Herengracht (Amsterdam, The Netherlands)

The Herengracht is the second of four Amsterdam canals belonging to the canal belt and lies between the Singel and the Keizersgracht. The Gouden Bocht (Golden Bend) in particular is known for its large and beautiful canal houses.

Herengracht (Amsterdam, The Netherlands)

Herrengraben (Amsterdam, Niederlande)

The Herengracht was built starting in 1612 on the initiative of Mayor Frans Hendricksz. Oetgens, city carpenter Hendrick Jacobsz. Staets and city surveyor Lucas Jansz Sinck. Before that it was a moat (dug in 1585) for the companies located behind the Singel. The canal ran within the city wall parallel to the canal outside the city wall. The Herengracht therefore still has a kink at Driekoningenstraat, where the outer moat was routed around a stronghold at that height. When the ditch was widened into the present canal it was given the name Herengracht in 1612, after the Heren Regeerders van de stad Amsterdam (Gentlemen Governors of the city of Amsterdam).

Herengracht (Amsterdam, Países Bajos)

Herengracht(荷兰阿姆斯特丹)

Херенграхт (Амстердам, Нидерланды)

हेरेंग्राच (एम्स्टर्डम, नीदरलैंड)

The part between Leidsegracht and the Binnen Amstel is part of the expansion after 1658. This part contains the Gouden Bocht (Golden Bend), the most prestigious part of the Herengracht. Many of the houses were inhabited here by regents, mayors and traders who earned their fortunes in trade with South America or the Dutch East Indies.
Many buildings were built by the Amsterdam architects Philips Vingboons (1607–78) or Adriaan Dortsman (1635–82). In the last expansion, the section east of the Amstel was laid to the water of the IJ. This last part, located in the prosperous part of Amsterdam’s Jewish quarter, was named Nieuwe Herengracht.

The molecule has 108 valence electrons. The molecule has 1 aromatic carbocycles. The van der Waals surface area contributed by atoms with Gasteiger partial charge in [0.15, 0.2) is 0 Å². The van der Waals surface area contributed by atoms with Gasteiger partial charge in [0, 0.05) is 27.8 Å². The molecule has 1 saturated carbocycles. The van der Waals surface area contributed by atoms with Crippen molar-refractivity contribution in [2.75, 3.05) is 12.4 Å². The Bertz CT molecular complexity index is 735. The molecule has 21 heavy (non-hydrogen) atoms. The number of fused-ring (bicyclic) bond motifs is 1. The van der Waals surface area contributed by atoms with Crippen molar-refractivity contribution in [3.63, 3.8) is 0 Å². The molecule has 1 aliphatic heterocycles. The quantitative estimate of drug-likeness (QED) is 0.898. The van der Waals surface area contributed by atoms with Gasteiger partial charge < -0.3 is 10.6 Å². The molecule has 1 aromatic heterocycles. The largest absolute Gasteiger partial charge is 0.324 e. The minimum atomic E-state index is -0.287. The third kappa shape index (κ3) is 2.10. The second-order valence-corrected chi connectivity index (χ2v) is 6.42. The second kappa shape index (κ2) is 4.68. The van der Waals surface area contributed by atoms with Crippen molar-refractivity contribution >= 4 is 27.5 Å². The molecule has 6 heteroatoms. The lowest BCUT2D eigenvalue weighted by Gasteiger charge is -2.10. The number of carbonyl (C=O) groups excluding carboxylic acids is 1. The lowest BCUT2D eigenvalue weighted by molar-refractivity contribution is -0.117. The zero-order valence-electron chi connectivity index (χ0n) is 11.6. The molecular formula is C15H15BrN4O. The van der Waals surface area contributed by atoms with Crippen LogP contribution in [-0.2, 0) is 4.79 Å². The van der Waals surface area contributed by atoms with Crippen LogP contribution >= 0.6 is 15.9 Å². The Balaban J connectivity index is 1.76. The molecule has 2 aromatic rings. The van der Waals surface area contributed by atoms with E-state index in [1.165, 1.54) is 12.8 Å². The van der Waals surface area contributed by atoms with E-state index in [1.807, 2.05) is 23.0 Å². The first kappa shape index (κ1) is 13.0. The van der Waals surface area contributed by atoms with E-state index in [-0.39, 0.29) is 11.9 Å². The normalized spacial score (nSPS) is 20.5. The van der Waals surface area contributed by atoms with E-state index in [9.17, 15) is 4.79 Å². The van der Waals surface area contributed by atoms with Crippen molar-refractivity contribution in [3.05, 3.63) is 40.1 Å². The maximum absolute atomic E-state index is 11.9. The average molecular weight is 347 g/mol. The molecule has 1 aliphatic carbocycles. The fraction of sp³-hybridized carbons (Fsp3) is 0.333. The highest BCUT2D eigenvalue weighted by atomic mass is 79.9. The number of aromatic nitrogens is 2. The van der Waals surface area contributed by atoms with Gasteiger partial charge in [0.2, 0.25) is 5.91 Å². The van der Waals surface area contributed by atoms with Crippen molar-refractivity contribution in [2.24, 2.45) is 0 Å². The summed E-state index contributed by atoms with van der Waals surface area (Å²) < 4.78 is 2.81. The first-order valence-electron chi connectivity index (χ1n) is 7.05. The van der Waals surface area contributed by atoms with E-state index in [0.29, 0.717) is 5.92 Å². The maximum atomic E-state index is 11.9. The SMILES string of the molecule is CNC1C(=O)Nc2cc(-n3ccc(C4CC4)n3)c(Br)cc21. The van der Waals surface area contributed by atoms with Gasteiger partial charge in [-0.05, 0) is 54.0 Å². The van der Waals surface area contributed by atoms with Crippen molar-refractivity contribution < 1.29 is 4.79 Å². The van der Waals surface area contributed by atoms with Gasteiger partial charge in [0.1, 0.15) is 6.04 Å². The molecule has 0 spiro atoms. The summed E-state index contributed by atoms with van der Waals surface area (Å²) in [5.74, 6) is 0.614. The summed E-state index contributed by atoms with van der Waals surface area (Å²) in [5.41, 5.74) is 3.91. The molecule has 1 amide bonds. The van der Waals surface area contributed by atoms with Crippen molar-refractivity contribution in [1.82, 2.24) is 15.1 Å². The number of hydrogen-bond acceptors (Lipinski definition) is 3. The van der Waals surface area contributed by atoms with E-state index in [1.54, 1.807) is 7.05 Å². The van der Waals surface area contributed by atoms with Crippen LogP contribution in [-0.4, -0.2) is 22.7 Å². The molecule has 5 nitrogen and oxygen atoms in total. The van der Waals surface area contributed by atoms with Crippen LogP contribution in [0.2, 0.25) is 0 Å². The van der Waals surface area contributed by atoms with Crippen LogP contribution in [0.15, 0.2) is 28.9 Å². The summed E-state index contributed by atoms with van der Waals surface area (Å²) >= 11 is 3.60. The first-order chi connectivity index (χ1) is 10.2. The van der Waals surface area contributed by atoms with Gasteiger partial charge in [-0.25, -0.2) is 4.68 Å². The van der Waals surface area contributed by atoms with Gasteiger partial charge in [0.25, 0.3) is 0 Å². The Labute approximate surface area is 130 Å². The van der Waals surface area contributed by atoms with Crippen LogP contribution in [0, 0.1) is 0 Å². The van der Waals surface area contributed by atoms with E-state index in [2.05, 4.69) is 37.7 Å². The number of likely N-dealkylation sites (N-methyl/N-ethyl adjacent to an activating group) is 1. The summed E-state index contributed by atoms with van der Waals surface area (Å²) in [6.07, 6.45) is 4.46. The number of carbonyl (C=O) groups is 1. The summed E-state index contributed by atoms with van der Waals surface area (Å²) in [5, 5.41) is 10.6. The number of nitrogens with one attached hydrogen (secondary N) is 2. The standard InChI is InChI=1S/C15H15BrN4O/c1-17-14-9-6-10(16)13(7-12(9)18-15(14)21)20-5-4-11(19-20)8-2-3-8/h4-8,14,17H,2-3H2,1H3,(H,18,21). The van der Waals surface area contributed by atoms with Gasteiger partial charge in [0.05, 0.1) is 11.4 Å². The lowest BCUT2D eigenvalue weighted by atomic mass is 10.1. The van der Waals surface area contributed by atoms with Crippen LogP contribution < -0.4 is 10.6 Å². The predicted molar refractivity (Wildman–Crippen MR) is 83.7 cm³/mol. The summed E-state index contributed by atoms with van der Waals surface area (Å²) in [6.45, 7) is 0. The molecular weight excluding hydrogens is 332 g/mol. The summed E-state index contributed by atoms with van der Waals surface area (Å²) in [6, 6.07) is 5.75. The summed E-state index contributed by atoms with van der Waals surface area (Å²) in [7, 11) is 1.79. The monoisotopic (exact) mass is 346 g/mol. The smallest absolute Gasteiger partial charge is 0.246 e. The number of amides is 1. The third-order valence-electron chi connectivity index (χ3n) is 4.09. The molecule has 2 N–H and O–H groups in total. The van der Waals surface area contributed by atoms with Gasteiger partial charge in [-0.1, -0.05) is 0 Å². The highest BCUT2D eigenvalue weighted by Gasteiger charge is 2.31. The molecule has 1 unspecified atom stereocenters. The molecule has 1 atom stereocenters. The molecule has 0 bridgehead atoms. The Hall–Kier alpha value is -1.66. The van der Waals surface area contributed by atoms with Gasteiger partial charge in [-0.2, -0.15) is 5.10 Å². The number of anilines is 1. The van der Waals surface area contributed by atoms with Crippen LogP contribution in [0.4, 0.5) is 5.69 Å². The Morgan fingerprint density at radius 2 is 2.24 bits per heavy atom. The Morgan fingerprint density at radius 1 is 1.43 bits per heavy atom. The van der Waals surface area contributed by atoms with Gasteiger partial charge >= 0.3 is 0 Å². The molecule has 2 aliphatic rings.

Herengracht (Amsterdam, Nederland)

Herengracht (Amsterdam, Belanda)

Canale dei Signori (Amsterdam, Paesi Bassi)

There are many monumental canal houses on Herengracht, such as:

  • 59: De Hond, (The Dog), from 1659.
  • 120: De Coningh van Denemarken (The King of Denmark), from 1615.
  • 170-172: Bartolotti House, or “Het Bonte Huis”, from around 1617.
  • 203: Koopmanshuis, from ± 1618.
  • 274: D ‘Witte Leli, from 1739.
  • 284: Van Brienen House, from 1728.
  • 361: Sonnenberg, from ± 1655.
  • 364-370: Cromhouthuizen, from 1660 to 1662
  • 394: Vier Heemskinderen, from ± 1671. Named for the legend of The Four Sons of Aymon.
  • 432: The former home of pastor Ferdinand Domela Nieuwenhuis.
  • 446: Huis van de Graeff, former city palace of Andries de Graeff
  • 450: Huis van Deutz, from 1663, house of Andries Adolf Deutz van Assendelft after 1722.
  • 462: Sweedenrijk (Sweden), from 1672.
  • 476: Huis De Vicq, from 1670.
  • 475: Huis De Neufville (Huis aan de Bocht), from 1731 and 1733.

There are also some museums on the Herengracht, such as:

  • The Canal House at Herengracht 386.
  • The Bijbels Museum at Herengracht 366-368 (in the Cromhouthuizen).
  • The KattenKabinet at Herengracht 497.
  • The Museum Geelvinck-Hinlopen at Herengracht 518 (entrance: Keizersgracht 633).
  • The Museum of Bags and Purses (Tassenmuseum Hendrikje) at Herengracht 573.
  • The Museum Willet-Holthuysen at Herengracht 605 with a formal garden adjacent to the Amstelstraat.
  • The activities of the Toneelmuseum (formerly in ‘Huis Bartolotti’) have been taken over by the Theater Instituut Nederland (TIN) at Sarphatistraat 53.

Canal des Seigneurs (Amsterdam, Pays-Bas)

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